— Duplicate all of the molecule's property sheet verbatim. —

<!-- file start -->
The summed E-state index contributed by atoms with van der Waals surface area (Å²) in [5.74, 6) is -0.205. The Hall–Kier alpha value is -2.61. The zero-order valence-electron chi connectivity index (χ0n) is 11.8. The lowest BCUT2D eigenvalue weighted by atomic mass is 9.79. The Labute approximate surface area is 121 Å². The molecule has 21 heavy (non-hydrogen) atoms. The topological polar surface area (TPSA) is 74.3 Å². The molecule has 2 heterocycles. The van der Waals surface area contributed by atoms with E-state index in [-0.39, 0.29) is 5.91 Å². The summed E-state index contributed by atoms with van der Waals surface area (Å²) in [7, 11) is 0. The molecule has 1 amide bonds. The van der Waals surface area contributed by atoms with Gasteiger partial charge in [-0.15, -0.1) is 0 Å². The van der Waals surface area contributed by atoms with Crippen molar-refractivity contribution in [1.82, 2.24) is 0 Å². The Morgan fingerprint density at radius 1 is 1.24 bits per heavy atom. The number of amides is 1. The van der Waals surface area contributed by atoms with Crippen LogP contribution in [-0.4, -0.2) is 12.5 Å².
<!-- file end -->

The summed E-state index contributed by atoms with van der Waals surface area (Å²) in [5.74, 6) is -0.205. The Hall–Kier alpha value is -2.61. The zero-order valence-electron chi connectivity index (χ0n) is 11.8. The lowest BCUT2D eigenvalue weighted by atomic mass is 9.79. The Labute approximate surface area is 121 Å². The molecule has 21 heavy (non-hydrogen) atoms. The topological polar surface area (TPSA) is 74.3 Å². The molecule has 2 heterocycles. The van der Waals surface area contributed by atoms with E-state index in [-0.39, 0.29) is 5.91 Å². The summed E-state index contributed by atoms with van der Waals surface area (Å²) in [7, 11) is 0. The molecule has 1 amide bonds. The van der Waals surface area contributed by atoms with Gasteiger partial charge in [-0.15, -0.1) is 0 Å². The van der Waals surface area contributed by atoms with Crippen molar-refractivity contribution in [1.82, 2.24) is 0 Å². The Morgan fingerprint density at radius 1 is 1.24 bits per heavy atom. The number of amides is 1. The van der Waals surface area contributed by atoms with Crippen LogP contribution in [-0.4, -0.2) is 12.5 Å².